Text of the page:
Excellent article on the suffering imposed upon the commoners by ali’i during the sandalwood trade.
The kingdom was passed on to Kamehameha III along with a huge debt of $500,000 owed to the American traders. The pressure on the king was great. In December 1826, the kingdom’s first written law, a sandalwood tax, stated that every man was required to deliver one-half picul of sandalwood to the governor of the district to which he belonged, or to pay, in lieu thereof, four Spanish dollars, on or before September 1, 1827. Every woman 13 years and older was required to hand weave a 12 foot by 6 foot mat, or a quantity of tapa cloth of equal value. All the taxes collected were applied to the kingdom’s sandalwood debts. Again commoners were forced to abandon their crops, and food shortages plagued the islands. The accessible sandalwood was all gone, making it more difficult to locate trees with adequate heartwood to meet the new tax requirements.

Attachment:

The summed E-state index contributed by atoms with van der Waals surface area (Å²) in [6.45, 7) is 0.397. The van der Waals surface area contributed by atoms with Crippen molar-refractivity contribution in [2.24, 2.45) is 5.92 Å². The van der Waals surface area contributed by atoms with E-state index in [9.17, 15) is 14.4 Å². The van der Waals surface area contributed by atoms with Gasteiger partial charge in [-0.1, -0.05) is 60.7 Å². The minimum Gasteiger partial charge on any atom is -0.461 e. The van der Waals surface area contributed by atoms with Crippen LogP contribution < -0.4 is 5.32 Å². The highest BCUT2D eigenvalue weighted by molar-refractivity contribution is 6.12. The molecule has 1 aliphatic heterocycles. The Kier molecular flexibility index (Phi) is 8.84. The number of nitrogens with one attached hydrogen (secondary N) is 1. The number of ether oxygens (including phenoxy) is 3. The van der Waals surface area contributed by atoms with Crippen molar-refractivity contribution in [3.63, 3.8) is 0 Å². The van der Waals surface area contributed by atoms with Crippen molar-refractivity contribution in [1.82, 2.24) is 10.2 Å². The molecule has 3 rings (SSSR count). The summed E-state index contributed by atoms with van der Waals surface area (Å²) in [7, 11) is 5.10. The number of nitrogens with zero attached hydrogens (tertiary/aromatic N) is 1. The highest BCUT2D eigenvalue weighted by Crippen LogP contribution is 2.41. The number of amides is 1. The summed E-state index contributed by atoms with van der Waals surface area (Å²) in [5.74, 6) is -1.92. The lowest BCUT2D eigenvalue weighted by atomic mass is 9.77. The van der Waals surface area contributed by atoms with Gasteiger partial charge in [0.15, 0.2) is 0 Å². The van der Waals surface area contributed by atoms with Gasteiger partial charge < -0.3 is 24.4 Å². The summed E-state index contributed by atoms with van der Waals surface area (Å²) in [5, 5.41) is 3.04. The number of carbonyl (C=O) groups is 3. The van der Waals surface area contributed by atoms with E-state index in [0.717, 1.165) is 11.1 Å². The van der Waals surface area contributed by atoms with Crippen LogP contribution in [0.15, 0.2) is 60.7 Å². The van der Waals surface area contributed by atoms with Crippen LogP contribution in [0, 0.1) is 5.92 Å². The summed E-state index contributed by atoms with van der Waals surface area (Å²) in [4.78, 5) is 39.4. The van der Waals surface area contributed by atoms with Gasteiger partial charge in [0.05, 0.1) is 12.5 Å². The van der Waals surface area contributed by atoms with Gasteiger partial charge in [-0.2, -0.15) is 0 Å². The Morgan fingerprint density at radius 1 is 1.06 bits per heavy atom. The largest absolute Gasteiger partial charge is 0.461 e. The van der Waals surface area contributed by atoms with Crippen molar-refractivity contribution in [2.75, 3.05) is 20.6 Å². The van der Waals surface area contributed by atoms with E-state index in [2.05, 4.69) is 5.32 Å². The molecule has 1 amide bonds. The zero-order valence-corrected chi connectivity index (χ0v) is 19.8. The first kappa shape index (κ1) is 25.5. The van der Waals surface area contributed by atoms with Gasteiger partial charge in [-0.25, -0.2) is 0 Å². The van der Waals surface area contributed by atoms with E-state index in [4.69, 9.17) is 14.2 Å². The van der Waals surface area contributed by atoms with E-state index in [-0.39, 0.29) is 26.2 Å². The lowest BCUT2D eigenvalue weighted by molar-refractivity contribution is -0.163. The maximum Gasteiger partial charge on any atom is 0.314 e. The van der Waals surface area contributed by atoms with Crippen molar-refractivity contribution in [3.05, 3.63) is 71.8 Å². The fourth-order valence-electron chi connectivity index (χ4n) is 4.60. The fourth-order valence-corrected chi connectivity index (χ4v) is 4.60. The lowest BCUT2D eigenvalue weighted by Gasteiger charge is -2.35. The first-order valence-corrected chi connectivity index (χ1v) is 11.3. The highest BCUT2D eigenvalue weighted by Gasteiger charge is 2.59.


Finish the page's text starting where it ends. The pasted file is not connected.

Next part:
Unjust demands caused so much toil for the commoners, carrying the heavy wood down the mountain trail, that they pulled up the young sandalwood trees, so that their children would not be forced to live the same life.